An experience of living as “a woman who manifests the tender love of God”, taking risks in today’s broken world
This was an urgent call from the General Chapter and I felt called to respond to this in an incarnational way. So for the last four years 2004 – 2008 I collaborated with L’Arche, founded by Jean Vanier in 1964, living and working with those termed “poor”, “weak”, and “vulnerable”. L’Arche, whose spirit is closely linked to our SMR charism.
My base SMR community was in Newcastle, but because of the nature of the work, as a live- in- assistant, I lived in the L’Arche house in Edinburgh, Scotland, an hour and a half away by train. It was a 9 bed roomed house, where 4 adults, two female and two male, with both physical and intellectual learning disabilities, ranging from 54 to 32 years old, lived. These adults, the core members, make this their permanent home, and they are the centre of the house, living in a shared family like experience with 5, young, assistants, although I was not so young!! The majority are in their 20’s or 30’s and come for a few months, a year or several years. During my time, I lived with some 25 people from many backgrounds and nationalities including: Australian, Indian, French, German, Canadian, American, Brazilian and British. Life is lived and shared together as a team which includes: shopping, cooking, laundry, celebrations, leisure activities, e.g. disco and ten pin bowling, holidays and fun, which for me included dancing, especially with a core member who was profoundly deaf, but creating a real relationship with him. There are also administrative tasks and health issues to be followed up. Accompanying and giving support, learning to live at other people’s pace, time together as in Community Gatherings, community meetings every Wednesday evening, prayer together and times of retreat are all very demanding.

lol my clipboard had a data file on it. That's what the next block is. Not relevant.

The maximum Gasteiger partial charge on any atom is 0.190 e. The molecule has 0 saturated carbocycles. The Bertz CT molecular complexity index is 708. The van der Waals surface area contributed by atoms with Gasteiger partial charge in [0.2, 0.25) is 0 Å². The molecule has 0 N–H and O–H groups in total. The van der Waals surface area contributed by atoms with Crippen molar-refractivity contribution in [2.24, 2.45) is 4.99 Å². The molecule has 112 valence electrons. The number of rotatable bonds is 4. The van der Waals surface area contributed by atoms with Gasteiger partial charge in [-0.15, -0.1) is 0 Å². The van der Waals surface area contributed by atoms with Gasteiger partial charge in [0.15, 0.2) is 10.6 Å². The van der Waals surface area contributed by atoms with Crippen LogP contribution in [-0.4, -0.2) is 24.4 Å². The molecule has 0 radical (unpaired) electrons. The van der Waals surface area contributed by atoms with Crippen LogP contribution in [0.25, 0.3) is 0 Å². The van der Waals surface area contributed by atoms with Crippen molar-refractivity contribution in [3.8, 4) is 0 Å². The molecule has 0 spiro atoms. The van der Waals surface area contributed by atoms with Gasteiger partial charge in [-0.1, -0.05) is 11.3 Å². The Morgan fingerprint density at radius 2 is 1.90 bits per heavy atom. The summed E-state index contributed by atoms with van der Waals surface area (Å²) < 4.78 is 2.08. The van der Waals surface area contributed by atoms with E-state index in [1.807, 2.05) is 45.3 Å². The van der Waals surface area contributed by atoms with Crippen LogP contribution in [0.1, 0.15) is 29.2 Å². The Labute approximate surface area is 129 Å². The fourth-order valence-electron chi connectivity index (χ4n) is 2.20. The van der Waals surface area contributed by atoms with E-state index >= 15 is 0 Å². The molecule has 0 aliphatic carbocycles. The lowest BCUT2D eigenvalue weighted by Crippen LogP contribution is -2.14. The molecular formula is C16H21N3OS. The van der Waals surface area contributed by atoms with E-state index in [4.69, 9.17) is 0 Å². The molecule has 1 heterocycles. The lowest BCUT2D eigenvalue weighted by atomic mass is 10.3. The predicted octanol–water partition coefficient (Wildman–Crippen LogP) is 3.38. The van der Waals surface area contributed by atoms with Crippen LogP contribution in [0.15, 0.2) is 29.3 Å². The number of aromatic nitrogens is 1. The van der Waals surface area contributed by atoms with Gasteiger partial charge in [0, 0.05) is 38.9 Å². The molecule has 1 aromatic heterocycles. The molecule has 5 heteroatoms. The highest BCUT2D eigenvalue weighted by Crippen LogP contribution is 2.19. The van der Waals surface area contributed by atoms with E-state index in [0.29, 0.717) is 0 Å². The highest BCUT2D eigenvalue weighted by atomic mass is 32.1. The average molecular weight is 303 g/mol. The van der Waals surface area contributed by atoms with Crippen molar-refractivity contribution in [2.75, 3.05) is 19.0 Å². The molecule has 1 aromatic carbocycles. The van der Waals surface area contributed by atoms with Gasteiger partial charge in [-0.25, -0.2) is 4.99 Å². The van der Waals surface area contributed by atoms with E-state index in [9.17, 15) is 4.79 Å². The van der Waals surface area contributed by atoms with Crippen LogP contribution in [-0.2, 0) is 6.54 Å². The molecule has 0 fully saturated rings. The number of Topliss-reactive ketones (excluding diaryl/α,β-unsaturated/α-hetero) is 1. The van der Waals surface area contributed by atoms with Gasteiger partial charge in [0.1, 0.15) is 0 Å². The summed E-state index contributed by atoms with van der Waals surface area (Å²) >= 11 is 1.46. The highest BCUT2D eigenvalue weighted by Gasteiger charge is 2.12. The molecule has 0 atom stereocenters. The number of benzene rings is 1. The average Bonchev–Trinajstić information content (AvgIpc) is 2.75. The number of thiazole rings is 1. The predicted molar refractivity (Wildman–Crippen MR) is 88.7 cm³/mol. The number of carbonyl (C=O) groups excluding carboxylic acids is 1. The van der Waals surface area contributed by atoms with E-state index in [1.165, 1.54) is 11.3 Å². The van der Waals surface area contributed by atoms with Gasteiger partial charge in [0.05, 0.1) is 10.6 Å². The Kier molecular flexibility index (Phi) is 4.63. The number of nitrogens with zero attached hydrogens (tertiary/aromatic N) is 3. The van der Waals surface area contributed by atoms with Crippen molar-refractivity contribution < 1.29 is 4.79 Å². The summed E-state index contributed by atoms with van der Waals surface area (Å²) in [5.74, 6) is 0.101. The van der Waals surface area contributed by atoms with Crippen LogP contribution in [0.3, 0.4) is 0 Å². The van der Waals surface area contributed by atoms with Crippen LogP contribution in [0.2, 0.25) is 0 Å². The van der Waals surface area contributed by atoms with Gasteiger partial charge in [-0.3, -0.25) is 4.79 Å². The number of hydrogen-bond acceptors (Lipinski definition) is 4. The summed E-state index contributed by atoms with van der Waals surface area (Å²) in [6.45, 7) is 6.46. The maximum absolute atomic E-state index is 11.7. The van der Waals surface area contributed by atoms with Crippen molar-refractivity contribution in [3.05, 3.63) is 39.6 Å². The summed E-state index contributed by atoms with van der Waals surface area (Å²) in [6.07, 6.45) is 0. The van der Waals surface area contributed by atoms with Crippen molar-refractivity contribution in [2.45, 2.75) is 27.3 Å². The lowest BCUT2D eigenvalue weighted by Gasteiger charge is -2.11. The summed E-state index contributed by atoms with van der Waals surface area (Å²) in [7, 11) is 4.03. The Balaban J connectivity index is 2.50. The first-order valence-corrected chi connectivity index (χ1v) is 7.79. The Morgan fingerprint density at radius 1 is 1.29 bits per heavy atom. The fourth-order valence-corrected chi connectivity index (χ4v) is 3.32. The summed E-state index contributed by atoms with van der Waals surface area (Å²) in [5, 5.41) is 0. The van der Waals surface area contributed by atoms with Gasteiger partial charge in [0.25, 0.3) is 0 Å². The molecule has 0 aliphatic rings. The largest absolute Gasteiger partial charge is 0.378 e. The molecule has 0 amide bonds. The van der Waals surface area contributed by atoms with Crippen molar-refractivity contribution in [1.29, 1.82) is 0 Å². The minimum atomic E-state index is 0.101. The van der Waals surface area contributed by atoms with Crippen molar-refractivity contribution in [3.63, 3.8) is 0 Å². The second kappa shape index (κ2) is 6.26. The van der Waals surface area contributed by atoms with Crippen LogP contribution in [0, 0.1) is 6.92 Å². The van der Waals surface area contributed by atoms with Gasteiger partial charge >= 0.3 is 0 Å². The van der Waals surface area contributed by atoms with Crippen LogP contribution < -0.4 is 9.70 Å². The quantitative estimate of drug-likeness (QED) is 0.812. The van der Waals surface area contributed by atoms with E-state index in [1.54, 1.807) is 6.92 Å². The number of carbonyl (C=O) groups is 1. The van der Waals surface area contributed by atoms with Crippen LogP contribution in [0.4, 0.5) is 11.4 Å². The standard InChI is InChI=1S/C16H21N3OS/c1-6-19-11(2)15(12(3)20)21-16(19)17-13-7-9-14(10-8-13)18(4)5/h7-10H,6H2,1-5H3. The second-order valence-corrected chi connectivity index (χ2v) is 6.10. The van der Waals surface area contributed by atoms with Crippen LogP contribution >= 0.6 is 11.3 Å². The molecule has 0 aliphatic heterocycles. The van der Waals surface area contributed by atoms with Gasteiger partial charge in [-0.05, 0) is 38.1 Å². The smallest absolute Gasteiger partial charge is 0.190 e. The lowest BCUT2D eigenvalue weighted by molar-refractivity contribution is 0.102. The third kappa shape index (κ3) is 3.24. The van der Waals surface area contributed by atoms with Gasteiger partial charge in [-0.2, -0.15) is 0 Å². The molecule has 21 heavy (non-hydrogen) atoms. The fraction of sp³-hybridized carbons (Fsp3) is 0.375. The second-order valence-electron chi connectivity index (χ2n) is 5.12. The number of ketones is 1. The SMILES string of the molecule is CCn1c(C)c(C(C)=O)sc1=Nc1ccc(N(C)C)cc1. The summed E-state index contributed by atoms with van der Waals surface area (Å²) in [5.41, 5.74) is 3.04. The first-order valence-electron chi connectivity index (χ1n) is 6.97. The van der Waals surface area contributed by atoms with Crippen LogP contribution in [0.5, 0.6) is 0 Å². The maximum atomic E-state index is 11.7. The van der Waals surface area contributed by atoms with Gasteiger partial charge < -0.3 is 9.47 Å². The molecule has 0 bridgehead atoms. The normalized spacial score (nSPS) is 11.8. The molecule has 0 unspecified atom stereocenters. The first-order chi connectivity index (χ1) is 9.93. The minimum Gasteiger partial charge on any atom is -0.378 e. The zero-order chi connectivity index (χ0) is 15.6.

All of this has its challenges! Co-ordinating all of this which can be the extreme busyness of community life, has at the heart of it all a relationship of true tenderness which takes time to develop, being a friend before being a carer and trying to live this in balance which meant the risk of being myself, risking relationship with others, respecting and valuing difference, because people are allowed to be different, to be themselves rather than conforming to a pattern which can be a real source of life.
These adults have multiple disabilities both a primary handicap and a secondary one far more disabling, the pain of rejection, anger and disappointment. Jean Vanier speaks of the “heart”, that which is at the core of our being, which is deepest in each of us.
Accompaniment, providing assistants with the opportunity to meet with an experienced member of the community, gives valuable support on the journey of life by discerning the way forward in a confidential way. This also challenges the person which was of value to me in my time there. I was given the opportunity of Formation at different levels. Privileged to be part of the ‘Community and Growth Course’ which is offered after some time in L’Arche, meant that I was able to meet others from the Northern European Zone over the period of a year in 3 modules, in Liverpool, England, Trosly in France, where L’Arche was founded, and Bruges in Belgium. At a professional level I also completed the ‘Health and Social Care Course Level 3’ for care assistants. There is always this tension of living as a Christian community and also being professional in today’s world.
Living in an ecumenical community is also an insight as to how other Christians worship as I accompanied the core members to their various churches on Sundays, to the Scottish Episcopal Church (Anglican Church in Scotland) and the Church of Scotland.
Here are some quotes from those I lived with, some of which I would like to share with you:
“Dear Sister Joan, thanks for all that you have lived in these years with L’Arche Edinburgh, for your friendship and presence, sticking through the hard times, your humour and laughter too”.
“Dear Joan, thank you for sharing your SMR charism with us in L’Arche these past years”.
“You taught me a lot about living community and you have kept relationships with core members at the centre of that. I have appreciated your support and have felt a great deal of comfort in your presence. Come and visit us often....”
Assistants’ leaving is hard but even harder for those who remain – coping with the loss of trusted friends – painful aspects of a shared life – an ever present loss. I will remain a Friend of L’Arche Edinburgh through the weekly newsletter, visiting, as long term contact is appreciated, and through Skype with a web cam!
Sr. Joan McGuinness smr